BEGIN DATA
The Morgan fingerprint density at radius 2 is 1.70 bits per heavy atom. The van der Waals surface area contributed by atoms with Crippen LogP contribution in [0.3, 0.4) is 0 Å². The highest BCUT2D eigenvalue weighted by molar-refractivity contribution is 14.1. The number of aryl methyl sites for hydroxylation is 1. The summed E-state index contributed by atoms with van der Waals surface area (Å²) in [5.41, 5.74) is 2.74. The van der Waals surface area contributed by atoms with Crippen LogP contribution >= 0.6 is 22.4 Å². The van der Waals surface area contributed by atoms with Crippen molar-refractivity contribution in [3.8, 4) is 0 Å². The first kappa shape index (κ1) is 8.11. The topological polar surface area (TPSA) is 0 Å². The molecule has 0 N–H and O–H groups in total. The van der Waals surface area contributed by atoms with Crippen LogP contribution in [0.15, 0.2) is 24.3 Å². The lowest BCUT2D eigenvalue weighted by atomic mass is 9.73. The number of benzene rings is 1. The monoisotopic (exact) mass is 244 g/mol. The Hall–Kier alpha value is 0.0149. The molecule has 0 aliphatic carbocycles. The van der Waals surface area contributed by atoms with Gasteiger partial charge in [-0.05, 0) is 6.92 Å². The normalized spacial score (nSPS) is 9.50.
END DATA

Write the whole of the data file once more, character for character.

The Morgan fingerprint density at radius 2 is 1.70 bits per heavy atom. The van der Waals surface area contributed by atoms with Crippen LogP contribution in [0.3, 0.4) is 0 Å². The highest BCUT2D eigenvalue weighted by molar-refractivity contribution is 14.1. The number of aryl methyl sites for hydroxylation is 1. The summed E-state index contributed by atoms with van der Waals surface area (Å²) in [5.41, 5.74) is 2.74. The van der Waals surface area contributed by atoms with Crippen LogP contribution >= 0.6 is 22.4 Å². The van der Waals surface area contributed by atoms with Crippen molar-refractivity contribution in [3.8, 4) is 0 Å². The first kappa shape index (κ1) is 8.11. The topological polar surface area (TPSA) is 0 Å². The molecule has 0 N–H and O–H groups in total. The van der Waals surface area contributed by atoms with Crippen LogP contribution in [0.15, 0.2) is 24.3 Å². The lowest BCUT2D eigenvalue weighted by atomic mass is 9.73. The number of benzene rings is 1. The monoisotopic (exact) mass is 244 g/mol. The Hall–Kier alpha value is 0.0149. The molecule has 0 aliphatic carbocycles. The van der Waals surface area contributed by atoms with Gasteiger partial charge in [-0.05, 0) is 6.92 Å². The normalized spacial score (nSPS) is 9.50.